Most companies these days understand the importance of search engine optimization (SEO) — but that doesn’t mean there’s not room for improvement. In our latest podcast, CEO of TopRank Online Marketing Lee Odden calls in to chat about the different steps to auditing your site for SEO, with details on the link between search and social media for today’s businesses.
For more insights and ideas from Lee, check out the TopRank blog site and follow him on Twitter @leeodden.
(Editor’s note: We apologize for some of the minor audio quality issues this week — but have no fear! You can check out the full transcript of our conversation with Lee below.)
Brendan Cournoyer: Hello everyone and welcome to this episode of Labcast. I’m Brendan Cournoyer and today we are joined by Lee Odden, CEO of TopRank Online Marketing, a Minneapolis-based digital marketing agency specializing in strategic internet marketing consulting, training, and implementation. Lee, how are you doing?
Lee Odden: I’m doing great, Brendan. Thanks for having me.
Brendan: Thanks very much for taking the time. We really appreciate it. Today we’re going to talk a little bit about search engine optimization. Depending on who you talk to, SEO is either your favorite subject or just really your absolute least favorite subject. Today we’re going to talk a little bit about the importance of doing an SEO audit for content marketers, for companies running a corporate site, blog, microsite, whatever it may be. But first I sort of thought a good way to start out and preface this was to touch upon a point that you picked out in your presentation at Content Marketing World this year. Basically one of your earlier slides stated pretty much SEO is not dead, it’s just evolved. I thought this would be a good point to start and talk a little bit about how SEO is changing and whether you like it or not, it’s just not something that you can ignore.
Lee: The inspiration for that is that people do like to stir up the bees nest, and whether it’s link bait effort on behalf of a PR person or someone else I don’t know, but I guess as long as people are searching, as long as consumers are performing that action, then there’s going to be an opportunity for companies to increase the performance of their sites in showing up where customers are looking.
In social it’s the sexy one, right? It gets a lot of attention. There’s an awful lot of media attention paid towards the shiny objects that are popping up in the social world, and that’s very interesting stuff. But when it comes to blocking and tackling in online marketing, you look at things like Google alone is handling over 11 billion queries per month all by itself. That’s still a lot of searching, and so improving website performance and its ability to connect with people who are looking to buy means SEO.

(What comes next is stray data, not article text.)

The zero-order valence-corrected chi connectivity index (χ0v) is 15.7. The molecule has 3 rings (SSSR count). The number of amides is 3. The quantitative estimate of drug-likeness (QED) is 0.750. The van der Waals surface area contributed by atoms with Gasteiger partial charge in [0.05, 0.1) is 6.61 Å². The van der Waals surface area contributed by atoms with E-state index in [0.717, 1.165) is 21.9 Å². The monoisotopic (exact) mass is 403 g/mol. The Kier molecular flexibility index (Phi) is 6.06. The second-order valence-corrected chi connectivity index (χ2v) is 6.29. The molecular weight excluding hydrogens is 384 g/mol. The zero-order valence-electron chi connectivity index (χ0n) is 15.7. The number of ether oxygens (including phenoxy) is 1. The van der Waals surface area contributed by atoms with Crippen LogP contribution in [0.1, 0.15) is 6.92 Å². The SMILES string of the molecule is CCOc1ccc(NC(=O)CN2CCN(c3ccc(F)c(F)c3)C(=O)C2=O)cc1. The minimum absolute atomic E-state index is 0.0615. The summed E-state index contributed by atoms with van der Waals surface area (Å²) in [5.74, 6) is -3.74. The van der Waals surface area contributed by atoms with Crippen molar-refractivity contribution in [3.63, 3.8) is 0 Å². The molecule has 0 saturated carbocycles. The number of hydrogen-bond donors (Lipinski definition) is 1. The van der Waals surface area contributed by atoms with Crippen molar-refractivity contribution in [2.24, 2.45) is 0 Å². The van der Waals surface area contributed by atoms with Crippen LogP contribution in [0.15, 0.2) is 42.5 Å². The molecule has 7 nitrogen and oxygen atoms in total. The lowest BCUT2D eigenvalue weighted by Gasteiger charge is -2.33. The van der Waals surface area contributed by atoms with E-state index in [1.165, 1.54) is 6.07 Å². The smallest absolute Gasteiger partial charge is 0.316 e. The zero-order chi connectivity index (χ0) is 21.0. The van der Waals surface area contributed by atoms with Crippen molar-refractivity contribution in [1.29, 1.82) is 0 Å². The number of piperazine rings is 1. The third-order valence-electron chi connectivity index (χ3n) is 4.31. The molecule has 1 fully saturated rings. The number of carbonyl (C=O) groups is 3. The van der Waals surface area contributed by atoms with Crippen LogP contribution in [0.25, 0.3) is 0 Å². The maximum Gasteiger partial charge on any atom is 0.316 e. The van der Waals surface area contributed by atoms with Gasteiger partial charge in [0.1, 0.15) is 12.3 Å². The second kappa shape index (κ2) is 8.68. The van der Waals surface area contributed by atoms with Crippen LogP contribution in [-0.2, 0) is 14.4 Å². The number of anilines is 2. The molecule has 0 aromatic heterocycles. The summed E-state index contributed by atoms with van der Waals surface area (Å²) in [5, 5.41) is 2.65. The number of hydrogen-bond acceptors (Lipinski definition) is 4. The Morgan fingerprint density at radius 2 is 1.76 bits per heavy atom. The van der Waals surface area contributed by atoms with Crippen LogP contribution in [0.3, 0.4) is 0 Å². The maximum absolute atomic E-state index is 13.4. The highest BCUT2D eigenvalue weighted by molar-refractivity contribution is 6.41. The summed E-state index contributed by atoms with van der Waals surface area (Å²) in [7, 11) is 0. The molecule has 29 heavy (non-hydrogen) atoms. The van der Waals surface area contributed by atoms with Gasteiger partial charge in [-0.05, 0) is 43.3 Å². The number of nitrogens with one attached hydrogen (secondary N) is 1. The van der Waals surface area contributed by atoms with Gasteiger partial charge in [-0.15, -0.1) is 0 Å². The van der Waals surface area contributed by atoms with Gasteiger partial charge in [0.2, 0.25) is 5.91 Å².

Brendan: My question as far as getting into the idea of actually doing an SEO audit of your site, which is something that you also touched upon at your presentation at Content Marketing World — I’ve been doing SEO for a while, but strictly on-page SEO. This is a deeper look at some of the things that you can clean up to really improve your overall performance, is that right?
Lee: Right. Depending on who you ask, when you say “SEO audit,” it can mean slightly different things. Fundamentally, it’s an evaluation of a website for its ability to perform in search engines as a marketing asset for the business. So the assumption is the better a website performs in terms of its search visibility for the relevant keywords that customers are using or might use to find the solutions the company offers, the more effective that website will be at achieving certain business goals like increased sales.
It’s usually marketing that’s funding the SEO effort. But a lot of companies are increasingly investing or paying attention to the variety of reasons why customers search. You look at the customer life cycle relationship with a business; once they become a customer, they’re still searching. There are other people besides customers that search, and there are other reasons why companies publish content online. So the great thing about SEO audits is that they can improve performance for that diversity of reasons why companies publish content and the diversity of reasons why people are searching.
Fundamentally, an SEO audit, at least in the case of TopRank Online Marketing, we do a keyword audit. So we assess the current keywords that are being used in terms of a guiding content plan if at all and what the performance of those keywords are, and develop a glossary and update the glossary so that there’s some guidance in terms of what are the popular, relevant phrases, how competitive they are, and that sort of thing. Another audit we do is what we call a content and on-page SEO audit. So now we’re looking at the presence of those keywords used in the right places, with very light HTML. Mostly it has to do with the way a site is organized, the site architecture, quantity and quality of pages, frequency of pages, new pages and new content being produced, that sort of thing.